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Ignoring Finances When Young is a Risky Game

This is a guest article by Kevin. You can find Kevin at 20s Money [1], where he writes about financial topics geared specifically for young people in their 20s.

The Perfect Storm

Young people are in dire financial conditions. A weak job market, crushing debt levels and a lack of fiscal responsibility are a perfect storm resulting in the disastrous shape of most young people’s financial lives.

Ignoring the Numbers

There is great risk in not addressing the financial shape of one’s life when they are young. Most people are aware of the numbers, that if you start saving X amount of dollars when you’re 25, it will result in substantially more money when compared to someone who started saving when he or she is 35. We’re so aware of these numbers, that I think many of us are numb to them. They don’t have quite the impact that they should even though they tell a very accurate story.

The reality is that unless you start your journey towards financial health and financial independence now, when you’re young, there is a strong chance that you won’t achieve your financial goals.

Retirement is an easy “end goal” to focus on. Many of us naturally assume that we’ll make more money down the road; therefore, we’ll be able to put money towards retirement at that time. This will be sufficient for retirement, right? Furthermore, many of us believe in the assumptions that we’ll earn upwards of 10% every year on our money, and because of these easy returns, we shouldn’t concern ourselves with retirement yet. After all, I’m only 25!

The Risks for Young People

Unfortunately, I believe that there are significant risks to the financial future of young people today.

Crushing debt levels. Debt at the individual level as well as the public level will take time to unwind, and every dollar put towards paying down debt is a dollar that is not put towards retirement or some other financial goal.

Prolonged inflation. It is a serious risk, and if it materializes, it will make our savings lose its purchasing power. Simply put, our money won’t buy as much tomorrow as it does today. This means you will need even more money saved.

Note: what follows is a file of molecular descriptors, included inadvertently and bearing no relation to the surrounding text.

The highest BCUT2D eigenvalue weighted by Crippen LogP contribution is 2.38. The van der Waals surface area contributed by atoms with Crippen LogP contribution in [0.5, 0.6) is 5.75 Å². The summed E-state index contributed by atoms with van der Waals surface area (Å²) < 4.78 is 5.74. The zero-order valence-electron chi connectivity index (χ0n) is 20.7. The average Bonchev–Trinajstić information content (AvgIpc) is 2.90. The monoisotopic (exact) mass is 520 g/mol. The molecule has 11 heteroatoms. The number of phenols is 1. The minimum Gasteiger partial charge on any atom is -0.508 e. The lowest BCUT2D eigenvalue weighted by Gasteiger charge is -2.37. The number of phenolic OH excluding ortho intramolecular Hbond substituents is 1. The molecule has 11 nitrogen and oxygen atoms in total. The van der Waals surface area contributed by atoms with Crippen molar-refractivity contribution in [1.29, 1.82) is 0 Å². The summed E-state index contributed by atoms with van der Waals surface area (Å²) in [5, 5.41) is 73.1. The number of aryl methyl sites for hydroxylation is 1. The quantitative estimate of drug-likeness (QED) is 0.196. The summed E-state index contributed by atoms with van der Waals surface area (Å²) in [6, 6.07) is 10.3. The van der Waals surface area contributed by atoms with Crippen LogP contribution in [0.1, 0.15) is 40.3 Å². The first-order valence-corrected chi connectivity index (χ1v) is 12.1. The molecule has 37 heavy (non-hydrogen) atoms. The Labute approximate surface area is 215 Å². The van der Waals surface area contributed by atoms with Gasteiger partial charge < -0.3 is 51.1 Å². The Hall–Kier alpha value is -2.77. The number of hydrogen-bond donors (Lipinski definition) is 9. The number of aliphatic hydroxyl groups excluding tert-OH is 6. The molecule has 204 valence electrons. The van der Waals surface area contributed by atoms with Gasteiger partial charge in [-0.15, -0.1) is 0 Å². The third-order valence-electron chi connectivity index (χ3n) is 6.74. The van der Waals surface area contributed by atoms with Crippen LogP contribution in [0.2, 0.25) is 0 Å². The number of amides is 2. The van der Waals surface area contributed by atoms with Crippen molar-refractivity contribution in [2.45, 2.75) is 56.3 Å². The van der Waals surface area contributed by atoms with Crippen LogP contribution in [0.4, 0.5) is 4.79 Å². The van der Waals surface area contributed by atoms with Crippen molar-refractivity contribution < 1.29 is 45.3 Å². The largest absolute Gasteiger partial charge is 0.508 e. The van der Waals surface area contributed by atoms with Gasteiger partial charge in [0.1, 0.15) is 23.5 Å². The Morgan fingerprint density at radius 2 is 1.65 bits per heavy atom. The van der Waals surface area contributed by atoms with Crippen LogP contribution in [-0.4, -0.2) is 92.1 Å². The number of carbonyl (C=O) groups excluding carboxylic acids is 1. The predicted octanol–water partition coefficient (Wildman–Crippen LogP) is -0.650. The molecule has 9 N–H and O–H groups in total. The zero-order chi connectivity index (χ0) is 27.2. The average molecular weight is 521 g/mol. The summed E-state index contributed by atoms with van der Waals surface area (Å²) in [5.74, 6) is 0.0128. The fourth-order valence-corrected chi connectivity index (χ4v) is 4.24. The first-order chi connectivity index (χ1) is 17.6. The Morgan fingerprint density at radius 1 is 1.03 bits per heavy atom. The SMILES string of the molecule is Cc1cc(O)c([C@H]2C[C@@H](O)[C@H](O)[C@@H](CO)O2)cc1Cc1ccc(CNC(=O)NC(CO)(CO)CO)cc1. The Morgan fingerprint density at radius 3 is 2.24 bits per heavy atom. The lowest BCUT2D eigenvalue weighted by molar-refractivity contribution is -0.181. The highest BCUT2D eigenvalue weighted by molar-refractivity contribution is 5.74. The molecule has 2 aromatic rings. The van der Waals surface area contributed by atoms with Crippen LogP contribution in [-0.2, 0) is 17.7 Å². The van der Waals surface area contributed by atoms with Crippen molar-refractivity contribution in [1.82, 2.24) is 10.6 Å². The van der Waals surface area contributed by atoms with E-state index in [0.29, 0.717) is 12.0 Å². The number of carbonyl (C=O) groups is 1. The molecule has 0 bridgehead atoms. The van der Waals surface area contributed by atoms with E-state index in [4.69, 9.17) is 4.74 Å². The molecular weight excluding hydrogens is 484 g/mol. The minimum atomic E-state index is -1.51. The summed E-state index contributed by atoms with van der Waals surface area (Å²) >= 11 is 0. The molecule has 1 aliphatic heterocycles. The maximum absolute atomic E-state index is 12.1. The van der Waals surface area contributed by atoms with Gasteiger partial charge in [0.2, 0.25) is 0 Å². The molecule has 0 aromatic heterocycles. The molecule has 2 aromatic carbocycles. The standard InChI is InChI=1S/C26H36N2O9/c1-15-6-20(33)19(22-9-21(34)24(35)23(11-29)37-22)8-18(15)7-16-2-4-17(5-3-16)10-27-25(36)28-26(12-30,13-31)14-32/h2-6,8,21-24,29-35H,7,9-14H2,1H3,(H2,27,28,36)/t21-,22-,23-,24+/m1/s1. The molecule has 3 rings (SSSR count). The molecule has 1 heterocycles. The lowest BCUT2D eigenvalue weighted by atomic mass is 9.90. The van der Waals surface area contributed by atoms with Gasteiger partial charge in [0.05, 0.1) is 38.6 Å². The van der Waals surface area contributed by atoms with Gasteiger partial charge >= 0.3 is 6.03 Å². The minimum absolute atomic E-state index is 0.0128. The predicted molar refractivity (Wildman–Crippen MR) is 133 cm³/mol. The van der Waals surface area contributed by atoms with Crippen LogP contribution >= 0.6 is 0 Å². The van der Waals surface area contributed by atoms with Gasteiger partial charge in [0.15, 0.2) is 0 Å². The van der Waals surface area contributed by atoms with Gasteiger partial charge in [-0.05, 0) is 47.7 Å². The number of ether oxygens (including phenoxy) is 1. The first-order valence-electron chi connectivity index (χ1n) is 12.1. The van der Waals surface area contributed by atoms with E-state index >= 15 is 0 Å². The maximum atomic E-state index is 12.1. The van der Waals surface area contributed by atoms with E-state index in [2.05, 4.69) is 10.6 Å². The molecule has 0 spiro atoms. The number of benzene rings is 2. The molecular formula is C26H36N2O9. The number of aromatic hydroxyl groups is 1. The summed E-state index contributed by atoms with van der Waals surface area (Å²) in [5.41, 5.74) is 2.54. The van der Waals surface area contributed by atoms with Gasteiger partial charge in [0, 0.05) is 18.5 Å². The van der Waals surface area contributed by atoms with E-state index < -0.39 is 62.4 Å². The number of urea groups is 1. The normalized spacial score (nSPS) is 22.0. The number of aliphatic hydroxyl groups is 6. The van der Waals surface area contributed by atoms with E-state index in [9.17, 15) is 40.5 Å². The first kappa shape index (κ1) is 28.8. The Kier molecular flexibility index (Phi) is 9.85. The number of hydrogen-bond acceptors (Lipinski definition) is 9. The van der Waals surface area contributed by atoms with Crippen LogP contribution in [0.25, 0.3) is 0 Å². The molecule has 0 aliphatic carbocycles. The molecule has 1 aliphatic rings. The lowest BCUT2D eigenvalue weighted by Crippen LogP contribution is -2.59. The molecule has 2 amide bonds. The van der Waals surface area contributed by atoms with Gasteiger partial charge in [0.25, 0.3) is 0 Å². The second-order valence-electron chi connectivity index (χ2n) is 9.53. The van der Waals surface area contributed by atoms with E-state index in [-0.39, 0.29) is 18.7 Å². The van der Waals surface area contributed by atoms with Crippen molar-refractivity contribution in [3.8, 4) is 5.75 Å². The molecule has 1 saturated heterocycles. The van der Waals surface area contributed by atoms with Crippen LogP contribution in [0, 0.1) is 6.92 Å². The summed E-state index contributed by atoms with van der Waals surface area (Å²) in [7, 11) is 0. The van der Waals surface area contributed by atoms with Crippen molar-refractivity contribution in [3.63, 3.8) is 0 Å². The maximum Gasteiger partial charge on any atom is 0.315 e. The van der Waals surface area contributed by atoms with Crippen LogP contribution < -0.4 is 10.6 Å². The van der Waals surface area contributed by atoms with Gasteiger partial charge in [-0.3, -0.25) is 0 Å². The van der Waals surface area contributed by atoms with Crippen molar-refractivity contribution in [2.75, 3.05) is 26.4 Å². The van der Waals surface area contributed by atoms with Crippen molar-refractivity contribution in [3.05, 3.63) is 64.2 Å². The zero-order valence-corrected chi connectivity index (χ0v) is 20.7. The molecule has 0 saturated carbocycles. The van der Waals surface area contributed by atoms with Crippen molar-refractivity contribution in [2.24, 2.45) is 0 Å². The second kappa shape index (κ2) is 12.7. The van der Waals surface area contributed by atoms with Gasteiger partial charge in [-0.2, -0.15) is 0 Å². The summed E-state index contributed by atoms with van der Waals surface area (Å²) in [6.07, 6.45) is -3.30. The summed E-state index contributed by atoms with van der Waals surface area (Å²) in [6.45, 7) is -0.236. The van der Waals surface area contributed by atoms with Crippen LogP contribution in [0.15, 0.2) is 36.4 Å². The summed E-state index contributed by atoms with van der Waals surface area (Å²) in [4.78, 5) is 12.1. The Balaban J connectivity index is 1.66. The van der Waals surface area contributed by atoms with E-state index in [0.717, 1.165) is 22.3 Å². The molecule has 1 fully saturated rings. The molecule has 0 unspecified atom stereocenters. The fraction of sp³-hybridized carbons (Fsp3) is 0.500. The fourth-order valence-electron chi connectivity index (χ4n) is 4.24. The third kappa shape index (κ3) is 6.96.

Lower returns. Many credible economists believe that the best years of the American economy are behind her which means that money invested in the U.S. stock market might not earn the long term returns that we have become accustomed to. It’s better to assume a more reasonable 4-5% return over time in my opinion instead of the often mentioned numbers such as 8-12%. A lower return means you must save more.

Sacrifice and Save More Money

It is because of these reasons I’ve outlined that saving, significant saving, is extremely crucial for young people today. There is no free lunch or easy alternative with regards to saving. It requires sacrifice and giving up on things that you want to buy. Rather than getting the latest gadget or a big house, maybe you should put more money towards your future.

Young people can have a bright future, but it will require sacrifice and dedication. Even if not all of the risks outlined in this article materialize, you should acknowledge that there most likely will be some sort of real obstacles in the way of financial independence. I encourage you to take a hard look at your financial picture, your lifestyle and the current actions you are taking towards your financial goals. Are you saving enough? Are you living beyond your means? Are you paying down debt? Be honest with yourself and make the necessary changes.